In the resources attached to this video you can find this handy chart
that shows the best types of food source for specific types of backyard birds.
Take a look at the resources and decide which seeds you might want in your backyard!
Once you select your seed, remember to store it in a cool dry place.
Large plastic containers are great for holding a large bag of bird seed
while keeping other critters, like mice, at bay.
Now that we know a little bit more about bird feeders and seed,
I want to learn more about bird houses.
It’s time to ask an expert for a little more information.
I’ve reached out to Sarah, a Point Pelee birding expert and Promotions Officer, to learn more!
Sarah, what can you share with us about choosing a bird house for our yard or balcony?
[Sarah] A bird house is a great way to provide nesting habitat for different species of birds,
depending on where you live.
If you're near an open grassy area, you might find Eastern Bluebirds
or Tree Swallows investigating your nest box,
while in a more urban area, you're more likely to see something like a House Sparrow or a House Wren.
One of the most important things to consider when selecting your nesting box is the size of the hole.
This is a great resource to discover what types of birds might be in which area
and what size hole you’ll need to attract them.
It's also important to make sure that you can open your box up and clean it seasonally.
Sometimes you'll have little critters, like mice, spending the winter in your nest box.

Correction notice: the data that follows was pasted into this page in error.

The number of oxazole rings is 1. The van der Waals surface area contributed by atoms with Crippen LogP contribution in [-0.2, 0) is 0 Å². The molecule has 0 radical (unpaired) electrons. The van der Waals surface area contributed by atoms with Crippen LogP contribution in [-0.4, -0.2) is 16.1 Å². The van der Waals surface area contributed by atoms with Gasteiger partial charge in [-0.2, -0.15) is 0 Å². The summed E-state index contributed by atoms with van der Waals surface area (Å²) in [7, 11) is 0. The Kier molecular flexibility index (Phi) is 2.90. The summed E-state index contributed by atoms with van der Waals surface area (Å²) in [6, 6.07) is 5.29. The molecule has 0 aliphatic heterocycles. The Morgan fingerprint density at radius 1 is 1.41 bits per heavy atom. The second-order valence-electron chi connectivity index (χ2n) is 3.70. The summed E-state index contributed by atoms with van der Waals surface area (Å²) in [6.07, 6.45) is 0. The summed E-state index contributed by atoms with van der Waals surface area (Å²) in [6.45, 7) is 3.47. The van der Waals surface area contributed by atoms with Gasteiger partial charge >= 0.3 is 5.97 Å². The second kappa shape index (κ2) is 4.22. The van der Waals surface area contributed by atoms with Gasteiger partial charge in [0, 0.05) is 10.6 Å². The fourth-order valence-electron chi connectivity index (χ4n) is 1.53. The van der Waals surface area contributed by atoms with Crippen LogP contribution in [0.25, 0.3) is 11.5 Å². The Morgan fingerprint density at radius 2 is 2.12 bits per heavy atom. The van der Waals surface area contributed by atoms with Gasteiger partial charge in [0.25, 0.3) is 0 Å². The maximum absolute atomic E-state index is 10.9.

If you install your nest box on a pole,
please be sure to add a baffle to help prevent predators getting into your box.
Then, sit back and observe all the activity around your box.
[Pascale] Do you have any more tips to help us transform our backyards into birding sanctuaries?
[Sarah] Well one thing we don't always consider is having a source of water.
depending on where you live.
it could be a bird bath, or a pond,
but water is really important and will definitely attract more birds
and other wildlife to your yard.
Just be sure that your water source
doesn’t get stagnant; so either use a pump, or clean it out frequently.
[Pascale] Thank you Sarah! It's great to hear from an expert on this.
I know that at Point Pelee National Park we have a few bird houses of our own.
Joining us now is Kaylie from the resource conservation department in the park.
[Kaylie] We do have bird houses in the park,
and they are part of our prothonotary warbler monitoring program.
A prothonotary warbler is a beautiful yellow and blue insectivore warbler species.
In order to facilitate prothonotary breeding,
resources conservation staff in collaboration with bird studies Canada
have installed 11 artificial nest boxes along the Woodland Nature Trail in the swamp forest habitat.
The monitoring program aims to track breeding occurrences
and successes in the park in both artificial and natural nest cavities
with the goal of improving habitat for this species at risk.
Prothonotary warblers are listed as endangered,
with the Canadian population estimated around 30 individuals.
This species is threatened by habitat degradation caused by invasive insects and plants,
as well as loss of wetland habitat.
Point Pelee national park is home to an estimated one to three breeding pairs
occurring in the park’s swamp forest each year.
[Pascale] Thank you Kaylie!
I know that throughout this process I’ve learned quite a bit
and I hope that you've learned something too!
While we’re working to flatten the curve,
this is our chance to take advantage of our backyards and green spaces at home.
I know that I’m looking forward to seeing what my bird feeder can bring to my yard!
If you enjoyed this video, feel free to comment with your own pictures or videos
of your bird feeders, houses, or sightings.
We are all in this together, and sharing our experiences is what keeps us all connected in times like these.
From my backyard, to yours, thank you for joining me.
Stay home, stay safe, stay healthy.
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© Her Majesty the Queen in Right of Canada, represented by Parks Canada, 2010.